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James Rogers





Joined: 31 May 2010

Posts: 23

PostPosted: Tue 09 Apr, 2019 4:45 am    Post subject: How common were protective rondels on poleaxes?         Reply with quote

I think everyone here is probably familiar with that famous Wallace Collection poleaxe, A926. Hammer/spike/axe on the head, trailing into four langets, all terminating at a protective disc partway down the haft. I haven't had the luxury of perusing museum archives to know how common this feature was, but it seems to be relatively uncommon on modern reproductions. Do any experienced scholars here know roughly how common these rondels were? Were they largely confined to particular regions or time periods?
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Pedro Paulo Gaião




Location: Rio de Janeiro, Brasil
Joined: 14 Mar 2015

Posts: 306

PostPosted: Tue 09 Apr, 2019 4:40 pm    Post subject: Re: How common were protective rondels on poleaxes?         Reply with quote

The late 15th-century version of Schilling's chronicle you often find them with the roundel, a lot of artistic evidence I know does show it, actually. I believe it would be more profitable to find historical pieces and artistic evidence for pollaxes WITHOUT the roundels to get the idea of how uncommon the absence of protective rondels were. Considering they were a weapon for the class of men-at-arms and up, it doesn't seen unthinkable of them to have a more expensive protection like this.

The get an example, there is a 1520-30's portuguese printing of a famous 15th century source called "Crônica do Condestrabre", the print apparently was based in a mid-to-late representation of portuguese armor, and you can find Saint Nuno de Álvares, the Constable of Portugal, holding a war hammer with a protective roundel:





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Craig Peters




PostPosted: Fri 12 Apr, 2019 2:28 am    Post subject:         Reply with quote

Let's look at some period art:


























You'll note that with the exception of one image, from BL Harley 2278 Lives of Saints Edmund and Fremund, there are no instances of poleaxes with any sort of rondel during the first half of the 15th century. So they seem to be rare indeed, at least at this point in time.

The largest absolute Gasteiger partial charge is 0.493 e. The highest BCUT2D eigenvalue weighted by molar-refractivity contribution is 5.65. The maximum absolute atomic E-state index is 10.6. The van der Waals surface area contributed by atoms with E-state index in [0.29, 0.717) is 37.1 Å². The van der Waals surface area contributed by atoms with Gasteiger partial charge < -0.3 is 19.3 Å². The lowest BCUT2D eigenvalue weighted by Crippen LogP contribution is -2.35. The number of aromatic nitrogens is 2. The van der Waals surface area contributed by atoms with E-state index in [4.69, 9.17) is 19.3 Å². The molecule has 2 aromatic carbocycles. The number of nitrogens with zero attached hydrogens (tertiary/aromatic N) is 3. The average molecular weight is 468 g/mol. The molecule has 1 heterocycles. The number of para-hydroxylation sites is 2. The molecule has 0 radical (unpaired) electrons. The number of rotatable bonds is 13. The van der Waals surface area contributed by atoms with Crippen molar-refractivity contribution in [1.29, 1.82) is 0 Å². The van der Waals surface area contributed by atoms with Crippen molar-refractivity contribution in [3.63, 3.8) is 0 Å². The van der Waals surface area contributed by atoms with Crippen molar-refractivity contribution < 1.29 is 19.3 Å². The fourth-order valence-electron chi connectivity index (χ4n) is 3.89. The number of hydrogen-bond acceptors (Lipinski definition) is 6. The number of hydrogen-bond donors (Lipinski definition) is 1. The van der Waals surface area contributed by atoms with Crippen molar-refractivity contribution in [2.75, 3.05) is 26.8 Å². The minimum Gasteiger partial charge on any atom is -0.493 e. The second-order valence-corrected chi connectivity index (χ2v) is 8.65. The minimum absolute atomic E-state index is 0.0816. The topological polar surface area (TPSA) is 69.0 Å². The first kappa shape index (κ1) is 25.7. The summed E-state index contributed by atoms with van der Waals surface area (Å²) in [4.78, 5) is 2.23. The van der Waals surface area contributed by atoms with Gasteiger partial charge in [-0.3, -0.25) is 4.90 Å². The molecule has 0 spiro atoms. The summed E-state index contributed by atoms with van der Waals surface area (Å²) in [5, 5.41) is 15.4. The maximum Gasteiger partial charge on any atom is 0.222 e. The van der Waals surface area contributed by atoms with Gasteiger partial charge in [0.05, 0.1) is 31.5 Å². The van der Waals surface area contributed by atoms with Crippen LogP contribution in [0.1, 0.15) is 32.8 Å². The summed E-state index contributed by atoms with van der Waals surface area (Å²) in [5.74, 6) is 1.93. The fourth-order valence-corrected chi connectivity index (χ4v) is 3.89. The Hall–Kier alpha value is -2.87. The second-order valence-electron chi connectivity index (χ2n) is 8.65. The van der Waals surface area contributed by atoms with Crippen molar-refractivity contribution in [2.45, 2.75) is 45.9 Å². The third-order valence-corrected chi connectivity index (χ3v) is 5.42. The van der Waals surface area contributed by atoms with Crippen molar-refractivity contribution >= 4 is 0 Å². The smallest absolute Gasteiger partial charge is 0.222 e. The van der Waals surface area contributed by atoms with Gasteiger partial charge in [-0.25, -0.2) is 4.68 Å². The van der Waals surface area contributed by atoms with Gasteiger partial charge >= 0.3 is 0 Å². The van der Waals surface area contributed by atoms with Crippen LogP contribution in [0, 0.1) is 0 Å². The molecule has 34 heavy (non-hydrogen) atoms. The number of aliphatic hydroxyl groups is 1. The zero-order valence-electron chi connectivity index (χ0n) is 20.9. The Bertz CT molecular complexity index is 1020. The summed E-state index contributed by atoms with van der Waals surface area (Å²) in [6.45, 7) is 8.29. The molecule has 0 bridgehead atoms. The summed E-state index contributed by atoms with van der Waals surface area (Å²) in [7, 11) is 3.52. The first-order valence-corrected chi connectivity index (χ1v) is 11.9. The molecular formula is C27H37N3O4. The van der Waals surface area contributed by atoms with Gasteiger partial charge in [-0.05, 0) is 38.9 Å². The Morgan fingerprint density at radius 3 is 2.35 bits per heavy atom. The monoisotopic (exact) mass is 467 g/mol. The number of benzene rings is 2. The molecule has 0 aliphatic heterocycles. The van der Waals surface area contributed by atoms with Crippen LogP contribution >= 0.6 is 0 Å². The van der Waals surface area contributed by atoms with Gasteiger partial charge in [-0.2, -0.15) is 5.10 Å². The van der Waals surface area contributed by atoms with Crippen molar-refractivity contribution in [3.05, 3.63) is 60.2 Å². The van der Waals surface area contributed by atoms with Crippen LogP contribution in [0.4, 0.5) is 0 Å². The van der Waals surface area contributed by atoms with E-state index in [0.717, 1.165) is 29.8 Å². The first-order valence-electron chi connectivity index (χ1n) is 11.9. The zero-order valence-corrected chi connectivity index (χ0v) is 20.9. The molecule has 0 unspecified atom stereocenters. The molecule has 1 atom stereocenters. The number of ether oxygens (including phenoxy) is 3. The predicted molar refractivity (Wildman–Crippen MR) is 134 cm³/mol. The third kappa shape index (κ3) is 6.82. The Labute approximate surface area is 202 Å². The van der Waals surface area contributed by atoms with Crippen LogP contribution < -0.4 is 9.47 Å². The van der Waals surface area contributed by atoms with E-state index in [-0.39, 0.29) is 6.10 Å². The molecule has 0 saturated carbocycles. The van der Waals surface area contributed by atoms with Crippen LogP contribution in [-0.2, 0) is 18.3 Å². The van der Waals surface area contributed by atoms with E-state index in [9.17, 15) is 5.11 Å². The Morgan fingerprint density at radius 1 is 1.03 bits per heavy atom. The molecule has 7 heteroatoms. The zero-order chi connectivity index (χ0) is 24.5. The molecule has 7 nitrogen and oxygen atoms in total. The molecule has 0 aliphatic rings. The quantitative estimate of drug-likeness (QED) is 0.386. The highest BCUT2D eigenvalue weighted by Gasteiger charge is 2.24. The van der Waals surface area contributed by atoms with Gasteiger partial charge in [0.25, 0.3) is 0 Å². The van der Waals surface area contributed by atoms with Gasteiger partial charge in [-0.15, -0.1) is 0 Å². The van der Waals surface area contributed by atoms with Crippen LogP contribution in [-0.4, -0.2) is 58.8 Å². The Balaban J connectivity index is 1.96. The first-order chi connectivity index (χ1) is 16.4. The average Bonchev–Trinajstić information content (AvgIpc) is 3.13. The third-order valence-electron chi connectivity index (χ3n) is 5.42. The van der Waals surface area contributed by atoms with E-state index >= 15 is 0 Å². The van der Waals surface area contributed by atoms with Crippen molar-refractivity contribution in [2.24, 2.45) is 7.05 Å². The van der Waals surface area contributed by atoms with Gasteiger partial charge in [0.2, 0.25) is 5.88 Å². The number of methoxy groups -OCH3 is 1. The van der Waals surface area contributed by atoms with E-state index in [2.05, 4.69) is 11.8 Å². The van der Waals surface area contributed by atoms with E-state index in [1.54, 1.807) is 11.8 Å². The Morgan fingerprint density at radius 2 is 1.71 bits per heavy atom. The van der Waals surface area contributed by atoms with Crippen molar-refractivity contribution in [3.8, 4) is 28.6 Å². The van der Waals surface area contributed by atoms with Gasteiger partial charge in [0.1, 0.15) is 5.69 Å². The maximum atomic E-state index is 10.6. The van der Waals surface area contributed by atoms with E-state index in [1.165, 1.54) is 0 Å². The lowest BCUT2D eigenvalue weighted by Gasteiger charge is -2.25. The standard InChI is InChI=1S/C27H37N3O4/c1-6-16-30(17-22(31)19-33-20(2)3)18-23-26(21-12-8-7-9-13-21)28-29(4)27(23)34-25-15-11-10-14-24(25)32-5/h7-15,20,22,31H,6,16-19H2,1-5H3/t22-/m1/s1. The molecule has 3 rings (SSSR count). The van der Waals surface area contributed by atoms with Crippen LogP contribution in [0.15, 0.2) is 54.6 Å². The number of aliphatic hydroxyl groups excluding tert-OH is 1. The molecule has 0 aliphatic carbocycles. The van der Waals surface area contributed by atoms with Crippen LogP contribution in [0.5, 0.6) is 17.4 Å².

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William Knight




Location: Mid atlantic, US
Joined: 02 Oct 2005

Posts: 133

PostPosted: Tue 16 Apr, 2019 8:07 pm    Post subject:         Reply with quote

You can also find rondels on this pollaxe https://collections.royalarmouries.org/object/rac-object-1261.html and a number of other surviving examples. I would not draw any broad conclusions from the survey above because as was said this is only the first half of the 15th century, and there are a number of depictions of rondels in the second half of the century as well as at least one from the first half, as well as the surviving examples. It is possible indeed probable that rondels became more common over the course of the 15th century.

Here are some other images showing Rondels:
https://gallica.bnf.fr/ark:/12148/btv1b525033083/f202.item - from 1440

https://i.pinimg.com/564x/a4/94/0d/a4940d0536b8246aa268fa28e39de397.jpg - I believe this is one of the BNF Froissarts from the third quarter of the century.

http://warfare.gq/15/Beauchamp_pageants-XXXVIII.htm - here's the Beauchamp Pageant from the 1480's.

https://www.alamy.com/stock-photo-caesar-caius-julius-137100-15344-bc-roman-politician-dictator-49-and-111512899.html - this is one of the Caesar tapestries from the 1460's or 1470's, captured by the Swiss from Charles the Bold and now in Bern.

On the other hand here's an example without the rondels: http://www.bl.uk/manuscripts/Viewer.aspx?ref=harley_ms_7353_f001r[/url]
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